12 ways to build a great relationship with your child’s teacher

Teacher and pupils in classroom
We all want the teacher to love our child (and us too!) so Lucy Dimbylow asked them to share their top parenting peeves, along with the things that parents can do at school and at home to make their job easier. Teachers’ pets, us? Yes please!

1. Don’t ambush the teacher during the morning rush

If you have issues to discuss with your child’s teacher, arrange an appointment to talk to her after school. ‘Gatecrashing the classroom when we’re trying to get started for the day is incredibly annoying,’ says Steph, an acting headteacher.

2. Do try to resolve problems with the class teacher

Sometimes things happen in the classroom that are upsetting for you or your child, but try to keep some perspective. ‘Recently a colleague mispronounced a new child’s name, and the parent went straight to the head to complain,’ says Jodie, a Foundation Stage teacher. ‘It blew the entire incident out of proportion.’

3. Don’t forget to mark correspondence clearly

‘If I’m given an envelope labelled “lunch money” with no name on it, how am I supposed to know who it’s from?’ asks Year 2 teacher David.

4. Do accept that your child may be different at school

Your little angel may be all sweetness and light at home, but that doesn’t necessarily mean he is at school. ‘Trying to explain that little Johnny has ripped George’s coat during rough play for the second time that week is impossible when Johnny’s mum thinks he’s a little ray of sunshine,’ Steph says.

5. Don’t expect part-timers to be psychic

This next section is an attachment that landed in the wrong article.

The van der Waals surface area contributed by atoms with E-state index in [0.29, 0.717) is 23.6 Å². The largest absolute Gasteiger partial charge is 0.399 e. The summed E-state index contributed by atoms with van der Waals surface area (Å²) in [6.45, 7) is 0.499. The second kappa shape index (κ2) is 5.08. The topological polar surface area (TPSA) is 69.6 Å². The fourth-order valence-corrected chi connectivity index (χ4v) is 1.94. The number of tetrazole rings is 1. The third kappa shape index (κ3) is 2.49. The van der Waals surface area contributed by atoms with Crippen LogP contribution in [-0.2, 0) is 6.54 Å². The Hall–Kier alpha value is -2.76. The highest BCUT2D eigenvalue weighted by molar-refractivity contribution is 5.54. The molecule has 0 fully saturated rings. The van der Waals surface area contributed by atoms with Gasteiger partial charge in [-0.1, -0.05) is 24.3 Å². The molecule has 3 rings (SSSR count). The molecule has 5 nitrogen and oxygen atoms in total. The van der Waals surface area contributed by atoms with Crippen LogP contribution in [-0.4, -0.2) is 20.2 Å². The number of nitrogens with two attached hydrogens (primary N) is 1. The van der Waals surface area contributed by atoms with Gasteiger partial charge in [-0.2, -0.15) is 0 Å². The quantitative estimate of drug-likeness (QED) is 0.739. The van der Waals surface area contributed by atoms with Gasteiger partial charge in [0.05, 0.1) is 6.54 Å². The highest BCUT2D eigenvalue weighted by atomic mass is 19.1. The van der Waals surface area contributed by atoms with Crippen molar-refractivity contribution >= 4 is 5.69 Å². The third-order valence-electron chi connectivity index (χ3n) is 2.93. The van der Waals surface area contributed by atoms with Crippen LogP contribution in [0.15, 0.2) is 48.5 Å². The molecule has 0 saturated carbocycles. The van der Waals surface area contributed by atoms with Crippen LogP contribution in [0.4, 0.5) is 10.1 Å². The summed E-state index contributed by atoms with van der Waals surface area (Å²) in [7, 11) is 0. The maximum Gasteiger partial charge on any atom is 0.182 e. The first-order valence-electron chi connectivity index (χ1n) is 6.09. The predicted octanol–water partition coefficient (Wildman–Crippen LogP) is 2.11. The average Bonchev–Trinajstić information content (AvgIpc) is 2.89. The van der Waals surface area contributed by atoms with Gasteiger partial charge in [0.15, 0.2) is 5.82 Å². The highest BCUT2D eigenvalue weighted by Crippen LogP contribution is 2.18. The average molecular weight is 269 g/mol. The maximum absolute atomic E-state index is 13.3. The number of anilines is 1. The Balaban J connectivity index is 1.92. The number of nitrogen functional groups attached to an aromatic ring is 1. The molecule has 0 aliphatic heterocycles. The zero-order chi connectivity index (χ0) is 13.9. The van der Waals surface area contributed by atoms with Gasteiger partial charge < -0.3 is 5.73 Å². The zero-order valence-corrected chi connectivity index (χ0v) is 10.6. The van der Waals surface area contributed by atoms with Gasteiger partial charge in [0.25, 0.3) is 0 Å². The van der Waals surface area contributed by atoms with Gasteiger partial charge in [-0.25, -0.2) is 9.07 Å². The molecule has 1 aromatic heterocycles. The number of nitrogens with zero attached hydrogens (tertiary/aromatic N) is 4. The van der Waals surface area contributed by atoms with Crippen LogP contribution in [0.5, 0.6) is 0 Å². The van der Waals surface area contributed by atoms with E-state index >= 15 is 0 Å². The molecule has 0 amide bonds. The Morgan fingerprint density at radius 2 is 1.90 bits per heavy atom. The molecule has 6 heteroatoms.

If your child has job-share teachers, try to address questions and comments to the right one. ‘It drives me mad when parents expect me to know where their child left his homework the day before or why he had a run-in with another child, when they know it was my day off,’ says Becky, who teaches Years 3 and 4.

6. Don’t be tight with school trips

‘Some parents never pay for trips or swimming lessons because we have to write on the letter that contributions are voluntary,’ Steph explains. ‘Many schools have budget deficits, and if parents who can afford to contribute won’t pay, these activities can’t go ahead.’

7. Do foster independence

Rather than trying to teach your child to read and write before starting school, it’s more helpful to teachers if he can get dressed, put on his shoes and open his lunchbox himself. The same applies to older children: ‘I often get parents complaining about children being late out of school on PE days, when really, by the age of 8, they should be capable of getting changed in less than 15 minutes,’ says Becky.

8. Don’t be a pushy parent

‘Parents who insist that their child should be on reading level 100 when he’s just learning his letter sounds drive us mad,’ Jodie says. ‘The same applies to parents who ask for extra work to take home when their poor child is off school sick.’

9. Do reinforce the school rules

‘Last week, I put a child in detention for telling me to shut up, only for the parent to come storming in complaining that I was being too harsh – after all, she hadn’t said the F-word or anything!’ says Steph. It pays to familiarise yourself with the school’s behavioural policy before you object to any punishments that are doled out.

10. Do encourage good housekeeping

Children learn best in a tidy environment, so make sure your child does his bit. ‘If parents got their children to put their bags and coats neatly on their pegs at the start of the day rather than dumping them on the floor it would make life much easier,’ says David.

11. Do label uniforms

‘There’s no point complaining that your child has lost his jumper when you didn’t put his name in it in the first place,’ Becky says.

12. Don’t forget about parents’ evening

‘Nothing makes me crosser than parents who don’t turn up to parents’ evening, when I’ve given up my free time and missed putting my own children to bed,’ says Steph. Miss it at your peril!